Aromatherapy offers a number of natural alternatives to hormone replacement therapy (HRT). Since the use of essential oils, incense, and perfumes began, it has been believed that they could heal the body, alter moods, stir memories, arouse sexual desire and generally improve the quality of life. The aroma alone can have a subtle but real effect on the mind, and via the mind, on the body.
History and Usage Today
Although the first use of the term aromatherapy began in the 20th century, the principles upon which treatment is based are very old, dating back to the Egyptians in 3,000 BC, followed by the ancient Greeks and then the Romans. All early evidence points to the use of fatty ointments or gummy pastes, but by the 3rd century BC the Egyptians had a primitive form of distillation. Throughout the Middle Ages and the Tudor era, all forms of plant medicine were used by doctors, apothecaries and lay people alike.
In England today aromatherapy has become a widespread and valued form of holistic therapy. Standards of training and practice are very high, and it is increasingly practiced in hospitals.
Inhalation, application and baths are the principal methods used to encourage essential oils to enter the body. They are highly volatile, evaporating readily on exposure to air, and when inhaled may enter the body via the olfactory system. When diluted and applied externally, essential oil molecules can permeate the skin. Noted for their antiseptic properties and their ability to restore balance, essential oils are excellent for cuts, bites, rashes, burns, daily aches and pains, constipation and more. They can also help with improving sleep or low self-esteem as well as emotional issues like stress management.
Essential Oils and Menopause
The influence of essential oils on the endocrine system is one of the most important ways in which they act upon the human body. None of the glands of the endocrine system works in isolation from the others. The oil of evening primrose is not an essential oil but is mentioned here because it has proved so valuable in many of the conditions which aromatherapists are often called on to treat, including menstrual and pre-menstrual problems. Supplements of evening primrose oil (or equivalent) are important because they provide gamma-linolenic acid (GLA) which the body needs to make estrogen.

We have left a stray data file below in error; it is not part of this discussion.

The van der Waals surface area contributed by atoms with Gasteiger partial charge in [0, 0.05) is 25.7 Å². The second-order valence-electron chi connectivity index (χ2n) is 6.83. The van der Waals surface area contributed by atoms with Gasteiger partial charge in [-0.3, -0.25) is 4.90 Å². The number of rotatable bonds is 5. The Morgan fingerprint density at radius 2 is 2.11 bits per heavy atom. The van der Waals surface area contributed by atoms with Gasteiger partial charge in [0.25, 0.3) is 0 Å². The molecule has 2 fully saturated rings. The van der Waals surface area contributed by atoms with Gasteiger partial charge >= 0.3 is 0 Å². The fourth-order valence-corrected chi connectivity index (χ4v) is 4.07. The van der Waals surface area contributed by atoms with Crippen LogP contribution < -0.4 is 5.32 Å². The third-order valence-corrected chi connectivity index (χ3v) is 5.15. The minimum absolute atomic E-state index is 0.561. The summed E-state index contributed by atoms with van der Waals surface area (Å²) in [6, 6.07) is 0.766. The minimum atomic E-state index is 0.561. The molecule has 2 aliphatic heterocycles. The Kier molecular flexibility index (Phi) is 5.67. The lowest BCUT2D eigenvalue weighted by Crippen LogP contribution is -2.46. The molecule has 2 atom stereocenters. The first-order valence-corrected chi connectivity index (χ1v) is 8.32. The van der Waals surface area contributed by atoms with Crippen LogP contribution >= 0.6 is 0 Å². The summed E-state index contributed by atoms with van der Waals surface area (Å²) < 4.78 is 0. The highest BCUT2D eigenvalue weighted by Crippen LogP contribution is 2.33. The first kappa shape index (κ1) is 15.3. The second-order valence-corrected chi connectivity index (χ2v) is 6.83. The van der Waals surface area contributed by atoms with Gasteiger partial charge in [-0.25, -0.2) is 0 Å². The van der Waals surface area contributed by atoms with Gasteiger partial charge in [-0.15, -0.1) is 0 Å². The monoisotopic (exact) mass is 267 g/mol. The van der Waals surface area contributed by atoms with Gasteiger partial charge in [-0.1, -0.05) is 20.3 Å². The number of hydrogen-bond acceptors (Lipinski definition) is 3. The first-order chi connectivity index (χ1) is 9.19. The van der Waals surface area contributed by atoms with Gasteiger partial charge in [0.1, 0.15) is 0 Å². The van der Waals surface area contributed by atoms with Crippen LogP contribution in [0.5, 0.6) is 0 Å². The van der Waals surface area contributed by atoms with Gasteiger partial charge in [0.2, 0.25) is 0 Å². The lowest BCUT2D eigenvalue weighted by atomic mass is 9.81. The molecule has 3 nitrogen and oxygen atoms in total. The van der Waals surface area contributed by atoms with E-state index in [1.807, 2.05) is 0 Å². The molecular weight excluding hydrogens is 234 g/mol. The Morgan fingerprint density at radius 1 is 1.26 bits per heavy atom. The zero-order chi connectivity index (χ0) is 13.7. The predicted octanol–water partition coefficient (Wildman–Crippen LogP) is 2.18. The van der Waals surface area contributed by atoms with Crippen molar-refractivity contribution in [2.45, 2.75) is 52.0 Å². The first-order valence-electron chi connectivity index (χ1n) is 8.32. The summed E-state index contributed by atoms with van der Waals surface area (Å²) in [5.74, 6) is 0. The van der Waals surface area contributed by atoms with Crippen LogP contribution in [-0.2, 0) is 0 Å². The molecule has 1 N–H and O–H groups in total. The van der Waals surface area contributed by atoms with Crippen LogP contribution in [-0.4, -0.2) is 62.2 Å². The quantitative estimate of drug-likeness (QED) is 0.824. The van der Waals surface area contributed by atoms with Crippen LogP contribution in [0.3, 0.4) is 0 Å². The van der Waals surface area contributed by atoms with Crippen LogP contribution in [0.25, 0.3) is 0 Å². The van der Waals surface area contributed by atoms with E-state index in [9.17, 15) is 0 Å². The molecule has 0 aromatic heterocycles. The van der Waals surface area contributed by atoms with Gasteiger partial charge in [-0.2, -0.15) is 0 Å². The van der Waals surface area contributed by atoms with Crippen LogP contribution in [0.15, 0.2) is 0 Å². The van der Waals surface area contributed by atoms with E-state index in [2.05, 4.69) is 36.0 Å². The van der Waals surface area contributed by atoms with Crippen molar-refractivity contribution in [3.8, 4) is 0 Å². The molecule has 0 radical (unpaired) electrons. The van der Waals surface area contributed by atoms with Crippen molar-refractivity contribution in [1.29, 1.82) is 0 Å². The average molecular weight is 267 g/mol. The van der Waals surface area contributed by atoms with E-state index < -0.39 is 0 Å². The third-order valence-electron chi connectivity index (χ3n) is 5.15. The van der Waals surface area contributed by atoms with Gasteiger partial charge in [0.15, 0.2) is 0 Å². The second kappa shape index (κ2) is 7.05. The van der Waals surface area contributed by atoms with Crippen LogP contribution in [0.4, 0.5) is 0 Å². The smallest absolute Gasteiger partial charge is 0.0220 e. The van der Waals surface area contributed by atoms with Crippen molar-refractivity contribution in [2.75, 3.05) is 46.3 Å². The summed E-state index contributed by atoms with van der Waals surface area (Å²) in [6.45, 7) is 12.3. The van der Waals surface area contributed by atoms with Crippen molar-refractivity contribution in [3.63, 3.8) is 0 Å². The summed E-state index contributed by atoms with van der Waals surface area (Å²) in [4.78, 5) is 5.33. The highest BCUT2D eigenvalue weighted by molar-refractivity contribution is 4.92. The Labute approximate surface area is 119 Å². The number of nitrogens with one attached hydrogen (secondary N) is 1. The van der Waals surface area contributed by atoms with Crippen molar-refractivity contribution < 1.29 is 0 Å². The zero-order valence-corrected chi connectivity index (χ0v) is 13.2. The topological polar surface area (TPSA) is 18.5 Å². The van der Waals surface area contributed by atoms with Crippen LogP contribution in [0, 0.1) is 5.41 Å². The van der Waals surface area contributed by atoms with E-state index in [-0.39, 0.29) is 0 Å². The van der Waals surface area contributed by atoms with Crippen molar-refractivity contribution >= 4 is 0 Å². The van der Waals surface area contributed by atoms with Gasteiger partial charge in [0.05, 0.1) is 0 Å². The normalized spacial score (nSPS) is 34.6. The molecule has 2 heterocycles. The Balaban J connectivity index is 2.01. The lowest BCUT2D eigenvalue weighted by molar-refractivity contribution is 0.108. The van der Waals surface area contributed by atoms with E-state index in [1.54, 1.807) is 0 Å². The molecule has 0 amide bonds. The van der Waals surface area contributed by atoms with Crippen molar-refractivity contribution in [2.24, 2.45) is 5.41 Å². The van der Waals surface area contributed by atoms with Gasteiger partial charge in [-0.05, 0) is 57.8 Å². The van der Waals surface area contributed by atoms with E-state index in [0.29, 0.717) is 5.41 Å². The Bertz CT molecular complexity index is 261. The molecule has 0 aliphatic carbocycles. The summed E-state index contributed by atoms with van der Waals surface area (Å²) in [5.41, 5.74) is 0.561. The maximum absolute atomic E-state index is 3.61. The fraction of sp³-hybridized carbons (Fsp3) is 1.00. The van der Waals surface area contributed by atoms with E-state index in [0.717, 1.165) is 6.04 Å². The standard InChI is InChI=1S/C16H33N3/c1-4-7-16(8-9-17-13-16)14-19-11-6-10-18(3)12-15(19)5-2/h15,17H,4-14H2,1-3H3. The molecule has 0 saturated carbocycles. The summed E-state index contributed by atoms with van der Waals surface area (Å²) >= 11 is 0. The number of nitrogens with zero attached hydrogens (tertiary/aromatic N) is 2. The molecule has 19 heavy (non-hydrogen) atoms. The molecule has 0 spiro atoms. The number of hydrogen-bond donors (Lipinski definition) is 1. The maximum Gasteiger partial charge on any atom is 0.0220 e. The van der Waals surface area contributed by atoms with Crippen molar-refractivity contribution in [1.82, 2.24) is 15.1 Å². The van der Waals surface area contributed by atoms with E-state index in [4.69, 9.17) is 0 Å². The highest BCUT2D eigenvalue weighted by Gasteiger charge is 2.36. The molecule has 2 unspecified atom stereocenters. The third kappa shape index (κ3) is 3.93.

Any abnormality of the menstrual cycle which is prolonged or severe, such as extremely heavy or painful periods, absence of menstruation or bleeding between periods, must be checked by a gynecologist to make quite sure that there is no serious medical condition that needs treatment. If such a condition is found, there is no need to discontinue aromatherapy treatment, which will almost always be a valuable adjunct to any medical treatment.
The drop in estrogen levels that occurs when a woman stops ovulating underlies most of the problems that can be experienced during menopause and after, from hot flushes to osteoporosis and heart disease. Some of the problems encountered at menopause may be helped by essential oils as follows:
When menopausal and post-menopausal women feel their femininity fading the essential oil Rose can help them feel feminine, nurtured and desirable. Not just a 'feel-good-factor', Rose genuinely helps many menopausal problems as well as being antidepressant, aphrodisiac and is excellent for older skins. Three oils commonly used for "women's problems" are rose otto, Roman chamomile and melissa. Ask a friend to give you a whole body massage once or twice a week on a regular basis. One good hormone-regulating massage oil is comprised of:
• 2 drops each of rose otto and sandalwood;
• 3 drops each of bitter orange and cypress; and
• 1 fluid ounce (30 ml/5 tsp) of carrier oil [Davis]